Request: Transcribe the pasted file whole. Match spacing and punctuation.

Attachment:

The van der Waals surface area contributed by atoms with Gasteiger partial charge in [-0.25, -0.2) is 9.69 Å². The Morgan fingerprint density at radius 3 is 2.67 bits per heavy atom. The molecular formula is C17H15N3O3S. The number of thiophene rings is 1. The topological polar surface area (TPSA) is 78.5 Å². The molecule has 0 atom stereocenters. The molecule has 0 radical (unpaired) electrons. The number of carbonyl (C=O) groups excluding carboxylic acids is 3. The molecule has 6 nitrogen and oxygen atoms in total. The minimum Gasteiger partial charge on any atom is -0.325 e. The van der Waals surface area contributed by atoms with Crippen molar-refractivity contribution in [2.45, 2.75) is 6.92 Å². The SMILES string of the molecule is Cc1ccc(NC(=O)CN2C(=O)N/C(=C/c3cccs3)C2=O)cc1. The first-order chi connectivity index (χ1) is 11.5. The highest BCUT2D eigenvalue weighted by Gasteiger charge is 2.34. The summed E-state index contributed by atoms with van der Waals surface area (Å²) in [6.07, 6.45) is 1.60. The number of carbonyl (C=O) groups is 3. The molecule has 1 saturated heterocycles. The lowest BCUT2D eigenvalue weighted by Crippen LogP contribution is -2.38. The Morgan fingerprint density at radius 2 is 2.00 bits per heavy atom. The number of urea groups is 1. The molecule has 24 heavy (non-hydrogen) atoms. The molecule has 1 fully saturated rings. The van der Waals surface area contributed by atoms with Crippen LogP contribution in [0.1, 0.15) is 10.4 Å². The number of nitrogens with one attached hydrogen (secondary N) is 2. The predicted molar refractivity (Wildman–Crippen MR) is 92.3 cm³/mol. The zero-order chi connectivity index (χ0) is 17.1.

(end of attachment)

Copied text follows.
The van der Waals surface area contributed by atoms with Gasteiger partial charge in [-0.25, -0.2) is 9.69 Å². The Morgan fingerprint density at radius 3 is 2.67 bits per heavy atom. The molecular formula is C17H15N3O3S. The number of thiophene rings is 1. The topological polar surface area (TPSA) is 78.5 Å². The molecule has 0 atom stereocenters. The molecule has 0 radical (unpaired) electrons. The number of carbonyl (C=O) groups excluding carboxylic acids is 3. The molecule has 6 nitrogen and oxygen atoms in total. The minimum Gasteiger partial charge on any atom is -0.325 e. The van der Waals surface area contributed by atoms with Crippen molar-refractivity contribution in [2.45, 2.75) is 6.92 Å². The SMILES string of the molecule is Cc1ccc(NC(=O)CN2C(=O)N/C(=C/c3cccs3)C2=O)cc1. The first-order chi connectivity index (χ1) is 11.5. The highest BCUT2D eigenvalue weighted by Gasteiger charge is 2.34. The summed E-state index contributed by atoms with van der Waals surface area (Å²) in [6.07, 6.45) is 1.60. The number of carbonyl (C=O) groups is 3. The molecule has 1 saturated heterocycles. The lowest BCUT2D eigenvalue weighted by Crippen LogP contribution is -2.38. The Morgan fingerprint density at radius 2 is 2.00 bits per heavy atom. The number of urea groups is 1. The molecule has 24 heavy (non-hydrogen) atoms. The molecule has 1 fully saturated rings. The van der Waals surface area contributed by atoms with Crippen LogP contribution in [0.1, 0.15) is 10.4 Å². The number of nitrogens with one attached hydrogen (secondary N) is 2. The predicted molar refractivity (Wildman–Crippen MR) is 92.3 cm³/mol. The zero-order chi connectivity index (χ0) is 17.1.